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Torch provides a new Catholic homily each week written specially for this web site by Dominican friars, and read by followers worldwide. Read more.

"Non nisi Te, Domine"

Wednesday, July 26, 2017

Seventeenth Sunday in Ordinary Time (A)  |  Br Toby Lees OP,  just ordained as deacon today (30 July 2017), gives his inaugural sermon on Torch, on desiring nothing except Christ.    

If one day whilst having a little tidy up you were to come across a dusty old lamp, and upon giving it a quick rub down, the proverbial genie were to pop out of the lamp, and, sadly, with this not being a Disney film, were to grant you only one wish: what would you wish for?

In our first reading, the Lord asks Solomon what he desires, and Solomon, conscious of his responsibilities to those whom he leads, wisely and humbly says, ‘Give your servant a heart to understand how to discern between good and evil, for who could govern this people of yours that is so great?’ The Lord, pleased by Solomon’s request grants it to him.

The first two parables in today’s Gospel are concerned with what we recognise as being most precious. On the face of it they are very similar. In each case one thing is recognised as being worth everything: in the first case the treasure in the field and in the second the pearl of great price.

However, the way by which the one most precious thing is discovered differs, and St Gregory the Great comments how in the first case the treasure seems to have been stumbled upon, whereas in the second, the pearl seems to have been hard sought. In this we have a parallel with that greatest of gifts, the Faith. Whilst in no sense undermining the utterly gratuitous nature of faith – it is sheer gift – the means by which the gift is realised varies enormously from person to person. But what I suggest is the really crucial point in these parables is the reaction to the enormity of the gift and what is required to accept it. God is not just one more thing in our lives, the icing on the cake: he is the cake, the icing, and the cherry on the top! No worldly attachment is worth what God offers. This is what the rich young man could not grasp – he could not bring himself to give up everything to receive the one thing that truly mattered – and so he went away very sad.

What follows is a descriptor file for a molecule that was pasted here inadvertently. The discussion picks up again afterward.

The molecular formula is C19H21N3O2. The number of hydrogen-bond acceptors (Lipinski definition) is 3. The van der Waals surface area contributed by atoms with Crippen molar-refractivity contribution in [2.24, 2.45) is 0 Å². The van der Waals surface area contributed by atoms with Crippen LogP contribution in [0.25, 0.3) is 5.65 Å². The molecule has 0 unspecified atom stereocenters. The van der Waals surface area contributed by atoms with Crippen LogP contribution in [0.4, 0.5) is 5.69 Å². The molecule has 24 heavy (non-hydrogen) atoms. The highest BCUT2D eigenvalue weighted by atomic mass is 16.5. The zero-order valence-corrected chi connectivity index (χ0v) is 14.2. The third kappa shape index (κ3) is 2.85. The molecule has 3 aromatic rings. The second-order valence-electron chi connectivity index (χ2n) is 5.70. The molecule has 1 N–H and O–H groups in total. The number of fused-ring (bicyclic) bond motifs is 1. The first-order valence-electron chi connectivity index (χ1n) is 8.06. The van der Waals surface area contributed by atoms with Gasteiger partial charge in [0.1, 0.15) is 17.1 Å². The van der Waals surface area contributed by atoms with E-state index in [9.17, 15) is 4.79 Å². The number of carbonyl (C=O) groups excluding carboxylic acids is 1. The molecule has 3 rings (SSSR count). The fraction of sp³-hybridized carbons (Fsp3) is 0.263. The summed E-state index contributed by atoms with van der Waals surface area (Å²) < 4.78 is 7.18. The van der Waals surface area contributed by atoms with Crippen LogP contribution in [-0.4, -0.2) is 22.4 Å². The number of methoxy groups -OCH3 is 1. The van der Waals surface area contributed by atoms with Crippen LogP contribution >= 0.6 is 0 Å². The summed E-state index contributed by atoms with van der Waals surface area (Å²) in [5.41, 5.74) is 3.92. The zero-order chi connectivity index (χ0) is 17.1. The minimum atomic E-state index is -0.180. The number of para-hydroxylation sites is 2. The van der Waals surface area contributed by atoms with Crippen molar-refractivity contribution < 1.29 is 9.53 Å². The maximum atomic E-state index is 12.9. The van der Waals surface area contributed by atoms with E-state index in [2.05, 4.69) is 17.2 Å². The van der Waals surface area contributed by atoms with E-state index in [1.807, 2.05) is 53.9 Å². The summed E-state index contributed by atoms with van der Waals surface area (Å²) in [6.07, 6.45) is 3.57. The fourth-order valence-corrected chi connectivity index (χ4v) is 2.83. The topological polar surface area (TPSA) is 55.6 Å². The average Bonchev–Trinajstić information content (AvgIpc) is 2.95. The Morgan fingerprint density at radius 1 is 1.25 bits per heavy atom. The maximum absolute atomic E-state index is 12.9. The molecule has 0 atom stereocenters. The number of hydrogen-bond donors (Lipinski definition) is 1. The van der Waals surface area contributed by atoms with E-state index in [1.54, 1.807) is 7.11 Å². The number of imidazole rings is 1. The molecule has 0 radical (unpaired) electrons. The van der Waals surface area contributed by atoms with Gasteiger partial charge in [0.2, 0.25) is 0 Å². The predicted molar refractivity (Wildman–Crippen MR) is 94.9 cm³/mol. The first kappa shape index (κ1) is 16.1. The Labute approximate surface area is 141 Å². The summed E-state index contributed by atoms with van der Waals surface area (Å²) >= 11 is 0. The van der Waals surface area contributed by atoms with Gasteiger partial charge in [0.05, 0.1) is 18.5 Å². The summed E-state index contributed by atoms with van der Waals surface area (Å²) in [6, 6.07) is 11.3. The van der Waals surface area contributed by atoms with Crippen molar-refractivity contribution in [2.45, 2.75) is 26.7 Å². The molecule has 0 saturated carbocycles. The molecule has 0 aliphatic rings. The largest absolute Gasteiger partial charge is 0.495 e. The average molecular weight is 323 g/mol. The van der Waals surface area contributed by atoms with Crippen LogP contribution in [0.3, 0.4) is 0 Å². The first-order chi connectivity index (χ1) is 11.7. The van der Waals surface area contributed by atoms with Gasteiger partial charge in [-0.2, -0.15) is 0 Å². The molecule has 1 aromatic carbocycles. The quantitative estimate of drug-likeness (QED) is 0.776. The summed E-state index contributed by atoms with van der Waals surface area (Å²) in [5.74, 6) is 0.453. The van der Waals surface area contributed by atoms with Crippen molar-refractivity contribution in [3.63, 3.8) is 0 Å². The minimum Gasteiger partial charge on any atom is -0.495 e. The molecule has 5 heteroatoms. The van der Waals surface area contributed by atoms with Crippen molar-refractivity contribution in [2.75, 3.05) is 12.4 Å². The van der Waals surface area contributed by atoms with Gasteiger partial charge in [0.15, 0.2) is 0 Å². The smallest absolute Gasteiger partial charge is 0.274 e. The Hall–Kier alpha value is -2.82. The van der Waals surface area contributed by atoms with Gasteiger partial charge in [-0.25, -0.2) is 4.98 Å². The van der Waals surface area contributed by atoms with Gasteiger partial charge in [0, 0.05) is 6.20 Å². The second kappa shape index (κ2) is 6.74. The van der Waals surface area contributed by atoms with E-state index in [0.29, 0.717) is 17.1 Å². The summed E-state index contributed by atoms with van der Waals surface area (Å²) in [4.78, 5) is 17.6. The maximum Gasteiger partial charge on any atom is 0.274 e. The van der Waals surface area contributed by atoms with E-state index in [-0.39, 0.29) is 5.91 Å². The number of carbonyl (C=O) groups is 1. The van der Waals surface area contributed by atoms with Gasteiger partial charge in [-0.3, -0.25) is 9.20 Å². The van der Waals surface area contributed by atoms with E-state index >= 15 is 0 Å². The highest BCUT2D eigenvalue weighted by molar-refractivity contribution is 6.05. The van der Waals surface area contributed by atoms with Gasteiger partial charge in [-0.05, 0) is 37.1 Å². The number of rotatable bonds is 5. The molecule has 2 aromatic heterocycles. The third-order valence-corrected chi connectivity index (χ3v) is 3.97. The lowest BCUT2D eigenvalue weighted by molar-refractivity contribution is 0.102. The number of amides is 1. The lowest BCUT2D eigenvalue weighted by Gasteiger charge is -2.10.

For most of us there is probably a fear that if we loved God whole-heartedly that somehow we might love others less, or life might be less full. But the reality is that when we entrust ourselves completely to God, we love more not less, we enter into the source of all love and we begin to love as God loves, which is so far beyond our often limited conceptions of what it means to love. We enter into the love which can transform the brutality of the Cross into the single greatest act of love, one which reverberates through all time.

Pope Benedict in his inaugural homily as Pope put it beautifully when he said: